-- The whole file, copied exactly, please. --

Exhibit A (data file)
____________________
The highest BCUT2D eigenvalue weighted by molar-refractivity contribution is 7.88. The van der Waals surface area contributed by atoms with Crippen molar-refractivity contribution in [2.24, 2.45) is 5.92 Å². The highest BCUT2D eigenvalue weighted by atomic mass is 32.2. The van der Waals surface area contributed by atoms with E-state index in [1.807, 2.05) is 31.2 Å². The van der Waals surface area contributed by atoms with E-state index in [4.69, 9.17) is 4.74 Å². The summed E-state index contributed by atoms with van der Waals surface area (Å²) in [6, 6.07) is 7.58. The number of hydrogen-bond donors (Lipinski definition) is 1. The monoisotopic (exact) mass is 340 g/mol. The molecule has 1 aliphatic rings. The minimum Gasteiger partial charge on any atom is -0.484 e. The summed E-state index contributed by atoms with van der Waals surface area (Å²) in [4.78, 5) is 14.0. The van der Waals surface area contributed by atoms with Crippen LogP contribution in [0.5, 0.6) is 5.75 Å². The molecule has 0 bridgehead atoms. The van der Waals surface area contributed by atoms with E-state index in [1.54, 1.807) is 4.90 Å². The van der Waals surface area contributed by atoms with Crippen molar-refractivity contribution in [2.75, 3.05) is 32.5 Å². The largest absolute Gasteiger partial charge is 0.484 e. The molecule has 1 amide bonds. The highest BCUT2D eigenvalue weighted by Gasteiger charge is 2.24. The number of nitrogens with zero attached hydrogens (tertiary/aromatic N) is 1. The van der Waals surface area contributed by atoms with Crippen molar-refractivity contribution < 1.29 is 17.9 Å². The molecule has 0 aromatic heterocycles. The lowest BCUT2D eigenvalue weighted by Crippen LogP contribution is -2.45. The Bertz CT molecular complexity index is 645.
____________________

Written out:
The highest BCUT2D eigenvalue weighted by molar-refractivity contribution is 7.88. The van der Waals surface area contributed by atoms with Crippen molar-refractivity contribution in [2.24, 2.45) is 5.92 Å². The highest BCUT2D eigenvalue weighted by atomic mass is 32.2. The van der Waals surface area contributed by atoms with E-state index in [1.807, 2.05) is 31.2 Å². The van der Waals surface area contributed by atoms with E-state index in [4.69, 9.17) is 4.74 Å². The summed E-state index contributed by atoms with van der Waals surface area (Å²) in [6, 6.07) is 7.58. The number of hydrogen-bond donors (Lipinski definition) is 1. The monoisotopic (exact) mass is 340 g/mol. The molecule has 1 aliphatic rings. The minimum Gasteiger partial charge on any atom is -0.484 e. The summed E-state index contributed by atoms with van der Waals surface area (Å²) in [4.78, 5) is 14.0. The van der Waals surface area contributed by atoms with Crippen LogP contribution in [0.5, 0.6) is 5.75 Å². The molecule has 0 bridgehead atoms. The van der Waals surface area contributed by atoms with E-state index in [1.54, 1.807) is 4.90 Å². The van der Waals surface area contributed by atoms with Crippen molar-refractivity contribution in [2.75, 3.05) is 32.5 Å². The largest absolute Gasteiger partial charge is 0.484 e. The molecule has 1 amide bonds. The highest BCUT2D eigenvalue weighted by Gasteiger charge is 2.24. The number of nitrogens with zero attached hydrogens (tertiary/aromatic N) is 1. The van der Waals surface area contributed by atoms with Crippen molar-refractivity contribution < 1.29 is 17.9 Å². The molecule has 0 aromatic heterocycles. The lowest BCUT2D eigenvalue weighted by Crippen LogP contribution is -2.45. The Bertz CT molecular complexity index is 645.